3. I have a well-established travel consulting company with 16 employees and they denied my application because they said they deny nearly all travel-related companies for fear of us using the discounts for our customers. I asked if I could sign a document saying I would not and never heard back. Bizarre.

  4. I dunno this sounds sketchy. Seems like I have a lot of these benefits via credit card for less and looking around it seems like some of the benefits are more limited (like only a few park hyatts not the whole chain) or rotating benefits so what is available now may not be available in a month or two.

  5. I signed up with them last year when I was getting back into the travel game after having been out of it for 5 years. If you’re already traveling a bunch and have the right mix of cards and status, they don’t add much, but they had a few offers, including Diamond with Caesar’s and Gold with Hilton that added real value for me that first year when I was restarting from zero.

    I kept it a second year simply because I forgot to cancel. There won’t be a year three unless some incredible new offer drops from the sky.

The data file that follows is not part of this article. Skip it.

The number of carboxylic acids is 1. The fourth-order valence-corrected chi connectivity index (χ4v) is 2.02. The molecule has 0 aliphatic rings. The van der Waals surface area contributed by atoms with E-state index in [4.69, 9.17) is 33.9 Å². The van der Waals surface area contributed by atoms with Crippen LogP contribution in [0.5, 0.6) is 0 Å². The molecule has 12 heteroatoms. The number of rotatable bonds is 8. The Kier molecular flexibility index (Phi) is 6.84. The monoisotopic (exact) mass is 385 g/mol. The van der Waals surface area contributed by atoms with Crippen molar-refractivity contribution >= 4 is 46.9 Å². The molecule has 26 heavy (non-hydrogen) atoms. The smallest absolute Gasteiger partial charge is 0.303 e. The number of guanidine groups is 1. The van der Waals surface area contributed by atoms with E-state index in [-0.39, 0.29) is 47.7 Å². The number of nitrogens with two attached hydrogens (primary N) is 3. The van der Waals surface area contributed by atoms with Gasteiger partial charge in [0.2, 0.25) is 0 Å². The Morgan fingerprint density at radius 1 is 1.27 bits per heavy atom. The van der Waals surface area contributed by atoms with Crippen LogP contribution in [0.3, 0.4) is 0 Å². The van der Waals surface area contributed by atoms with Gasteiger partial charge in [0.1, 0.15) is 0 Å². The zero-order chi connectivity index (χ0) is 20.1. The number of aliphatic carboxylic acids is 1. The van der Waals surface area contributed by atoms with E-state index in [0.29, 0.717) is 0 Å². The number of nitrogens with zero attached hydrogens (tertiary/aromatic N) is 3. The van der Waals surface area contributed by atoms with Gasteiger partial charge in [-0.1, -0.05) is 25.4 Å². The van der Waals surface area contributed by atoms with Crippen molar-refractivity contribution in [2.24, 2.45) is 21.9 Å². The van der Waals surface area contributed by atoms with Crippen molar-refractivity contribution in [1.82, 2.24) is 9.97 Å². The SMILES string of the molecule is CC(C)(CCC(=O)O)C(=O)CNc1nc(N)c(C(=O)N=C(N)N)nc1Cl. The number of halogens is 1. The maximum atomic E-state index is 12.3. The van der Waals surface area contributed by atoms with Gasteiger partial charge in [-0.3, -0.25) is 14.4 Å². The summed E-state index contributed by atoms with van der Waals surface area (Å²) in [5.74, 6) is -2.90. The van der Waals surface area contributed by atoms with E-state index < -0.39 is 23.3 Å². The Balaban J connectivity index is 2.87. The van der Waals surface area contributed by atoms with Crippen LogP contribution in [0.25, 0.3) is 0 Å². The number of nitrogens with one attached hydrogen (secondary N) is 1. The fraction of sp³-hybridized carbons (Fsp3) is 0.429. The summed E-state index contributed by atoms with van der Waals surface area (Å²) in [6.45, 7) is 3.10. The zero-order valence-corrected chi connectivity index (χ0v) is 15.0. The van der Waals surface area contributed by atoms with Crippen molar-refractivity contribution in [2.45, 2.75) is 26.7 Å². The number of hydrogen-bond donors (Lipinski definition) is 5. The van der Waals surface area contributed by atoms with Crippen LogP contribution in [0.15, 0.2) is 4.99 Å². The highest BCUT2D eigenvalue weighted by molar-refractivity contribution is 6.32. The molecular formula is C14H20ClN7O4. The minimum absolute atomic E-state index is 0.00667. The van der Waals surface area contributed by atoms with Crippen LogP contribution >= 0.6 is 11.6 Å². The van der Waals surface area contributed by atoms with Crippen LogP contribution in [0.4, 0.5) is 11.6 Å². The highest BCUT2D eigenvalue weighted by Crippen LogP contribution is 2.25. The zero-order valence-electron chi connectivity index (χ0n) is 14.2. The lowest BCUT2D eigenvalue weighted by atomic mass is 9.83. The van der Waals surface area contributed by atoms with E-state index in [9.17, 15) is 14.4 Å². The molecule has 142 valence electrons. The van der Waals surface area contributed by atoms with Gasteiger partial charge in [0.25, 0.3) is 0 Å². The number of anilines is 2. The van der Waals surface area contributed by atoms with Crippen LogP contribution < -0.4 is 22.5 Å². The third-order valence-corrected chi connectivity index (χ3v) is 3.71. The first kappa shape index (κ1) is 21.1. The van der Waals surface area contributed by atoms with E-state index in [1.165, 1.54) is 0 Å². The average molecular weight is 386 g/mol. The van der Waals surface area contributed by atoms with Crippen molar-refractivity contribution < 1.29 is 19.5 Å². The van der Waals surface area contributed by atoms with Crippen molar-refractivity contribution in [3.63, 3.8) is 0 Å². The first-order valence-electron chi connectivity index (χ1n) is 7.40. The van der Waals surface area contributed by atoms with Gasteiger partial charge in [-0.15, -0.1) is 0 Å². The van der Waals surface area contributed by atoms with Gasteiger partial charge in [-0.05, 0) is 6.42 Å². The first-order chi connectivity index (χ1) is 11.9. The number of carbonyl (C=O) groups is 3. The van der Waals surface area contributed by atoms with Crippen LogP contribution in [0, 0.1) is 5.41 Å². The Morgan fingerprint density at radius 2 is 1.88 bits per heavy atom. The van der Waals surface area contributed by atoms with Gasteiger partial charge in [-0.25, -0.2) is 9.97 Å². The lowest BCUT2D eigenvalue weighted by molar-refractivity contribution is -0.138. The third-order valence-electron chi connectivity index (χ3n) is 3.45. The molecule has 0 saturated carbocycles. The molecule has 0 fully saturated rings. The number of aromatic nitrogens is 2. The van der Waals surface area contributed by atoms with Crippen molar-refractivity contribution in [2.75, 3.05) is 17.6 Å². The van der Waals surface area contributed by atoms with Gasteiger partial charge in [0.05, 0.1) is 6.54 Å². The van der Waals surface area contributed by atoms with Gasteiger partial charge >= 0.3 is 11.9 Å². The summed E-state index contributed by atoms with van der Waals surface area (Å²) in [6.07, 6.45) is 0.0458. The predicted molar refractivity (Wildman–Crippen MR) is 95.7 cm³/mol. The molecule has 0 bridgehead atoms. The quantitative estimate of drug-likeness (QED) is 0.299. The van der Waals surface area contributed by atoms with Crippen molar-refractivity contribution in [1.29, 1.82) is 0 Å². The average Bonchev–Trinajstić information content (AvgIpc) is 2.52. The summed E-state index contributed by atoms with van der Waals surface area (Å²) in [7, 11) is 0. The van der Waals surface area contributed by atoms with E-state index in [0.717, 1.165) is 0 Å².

6. None of these offers really move the needle for seasoned travelers. People want significant discounts off everyday pricing (think 30%) or significant top level benefits (mid-level Gold status and challenges don’t cut it).

  7. I’m with most of the above commenters. There are a lot of low to mid tier status challenges but not a lot of intrinsic value with the card. 15% off United or Alaska would show some tangible value. A status challenge with Bonvoy not so much.

  8. Founders card is THE biggest SCAM. E.V.E.R. Bogus offers. BS discounts. I can get & obtain & retain virtually all of its “specials/discounts” by myself without paying $450 for a fake useless POS metal. World MC, World Elite MC offers a bunch of benefits & discounts. Bigger discounts? Hello AARP ($10 a yr membership). Even bigger discounts & benefits? Perhaps Amex Platinum/Visa Infinite/WEMC ($0 to $550 annual fee). Telecom? Dial 611.